Super Bowl 2011: Lack Of Rushing Attack Puts More Pressure On Packers' Rodgers
The Pittsburgh Steelers have notoriously had one of the strongest run defenses in the entire National Football League over the last decade, and 2010-11 proved to be exactly the same.
Pittsburgh ended the regular season ranked first against the run, allowing only 62.8 yards per game on the ground. The Steelers also finished first in points allowed per game as they only allowed an average of a little over 14.
Green Bay struggled with the rush all season long after losing Ryan Grant early in the season due to injury.
Brandon Jackson and James Starks have since tried to fill the void left by Grant, but as the season wore on, it became evident that Green Bay was simply not going to be a superior rushing team.
Jackson received the bulk of the carries throughout the regular season with 190 attempts for slightly over 700 yards and three touchdowns. That is an average of only 3.7 yards per carry
Starks did not get much playing time until the latter part of the season, but was effective in his opportunities, given that he went for 101 yards on 29 rushing attempts.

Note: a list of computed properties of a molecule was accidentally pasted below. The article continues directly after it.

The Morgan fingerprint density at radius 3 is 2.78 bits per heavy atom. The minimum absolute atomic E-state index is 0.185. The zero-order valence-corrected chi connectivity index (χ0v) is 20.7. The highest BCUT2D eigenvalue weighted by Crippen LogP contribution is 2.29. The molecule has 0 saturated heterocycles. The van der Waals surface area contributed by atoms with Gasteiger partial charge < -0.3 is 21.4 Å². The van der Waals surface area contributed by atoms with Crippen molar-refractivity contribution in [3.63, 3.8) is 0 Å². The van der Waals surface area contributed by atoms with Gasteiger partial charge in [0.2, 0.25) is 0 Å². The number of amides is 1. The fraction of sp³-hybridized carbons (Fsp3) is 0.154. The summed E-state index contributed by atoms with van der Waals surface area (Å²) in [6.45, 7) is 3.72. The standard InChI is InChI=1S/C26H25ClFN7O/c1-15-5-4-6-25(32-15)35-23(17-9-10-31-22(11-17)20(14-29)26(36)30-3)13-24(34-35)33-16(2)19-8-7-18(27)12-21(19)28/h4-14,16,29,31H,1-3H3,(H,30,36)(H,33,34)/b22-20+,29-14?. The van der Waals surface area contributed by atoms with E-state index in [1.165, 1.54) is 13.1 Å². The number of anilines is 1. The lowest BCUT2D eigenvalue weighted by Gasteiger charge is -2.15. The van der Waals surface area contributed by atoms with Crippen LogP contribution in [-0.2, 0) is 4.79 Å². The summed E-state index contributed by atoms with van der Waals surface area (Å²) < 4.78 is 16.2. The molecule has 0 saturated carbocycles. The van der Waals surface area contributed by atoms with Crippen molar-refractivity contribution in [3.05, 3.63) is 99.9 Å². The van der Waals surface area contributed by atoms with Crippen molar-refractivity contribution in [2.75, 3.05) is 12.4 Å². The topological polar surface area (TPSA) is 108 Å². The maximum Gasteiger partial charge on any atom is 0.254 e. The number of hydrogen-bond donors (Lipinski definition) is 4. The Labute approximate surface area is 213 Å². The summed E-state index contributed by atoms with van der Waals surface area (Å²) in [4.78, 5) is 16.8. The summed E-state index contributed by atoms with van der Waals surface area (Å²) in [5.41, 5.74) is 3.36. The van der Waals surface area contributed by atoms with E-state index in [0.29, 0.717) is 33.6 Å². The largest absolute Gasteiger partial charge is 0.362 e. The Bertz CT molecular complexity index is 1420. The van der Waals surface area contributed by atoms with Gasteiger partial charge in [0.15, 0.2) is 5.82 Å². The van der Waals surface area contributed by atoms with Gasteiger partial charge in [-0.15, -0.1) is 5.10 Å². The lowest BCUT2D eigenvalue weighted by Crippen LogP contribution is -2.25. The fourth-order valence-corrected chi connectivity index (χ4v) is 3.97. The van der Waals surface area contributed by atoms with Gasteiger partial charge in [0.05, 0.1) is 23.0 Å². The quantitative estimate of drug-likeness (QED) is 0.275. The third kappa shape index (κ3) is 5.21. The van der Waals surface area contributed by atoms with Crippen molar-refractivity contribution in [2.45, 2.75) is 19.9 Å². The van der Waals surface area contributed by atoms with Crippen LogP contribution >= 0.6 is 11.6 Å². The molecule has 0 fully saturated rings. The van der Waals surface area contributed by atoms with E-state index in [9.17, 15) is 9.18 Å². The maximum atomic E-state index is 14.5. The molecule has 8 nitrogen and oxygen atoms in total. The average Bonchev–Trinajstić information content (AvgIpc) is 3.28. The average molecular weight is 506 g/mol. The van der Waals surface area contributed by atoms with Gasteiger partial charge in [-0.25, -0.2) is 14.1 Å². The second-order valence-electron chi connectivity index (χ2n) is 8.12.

All indicators seem to spell out disaster for the Packers' runners.
The only way Green Bay's rushing attack will benefit the Packers is if the team finds a way to establish the passing attack early and often.
That means that Aaron Rodgers will be forced to make some throws early amongst the jitters and nervousness that comes along with playing in a Super Bowl.
The Steelers defense has been in this position before. Pittsburgh seems to thrive when opponents are forced to push the ball down field and attempt to outsmart the Steelers' secondary.
Aaron Rodgers may need to have the best game of his career in order to keep Green Bay in the hunt for its first Super Bowl victory since 1996.
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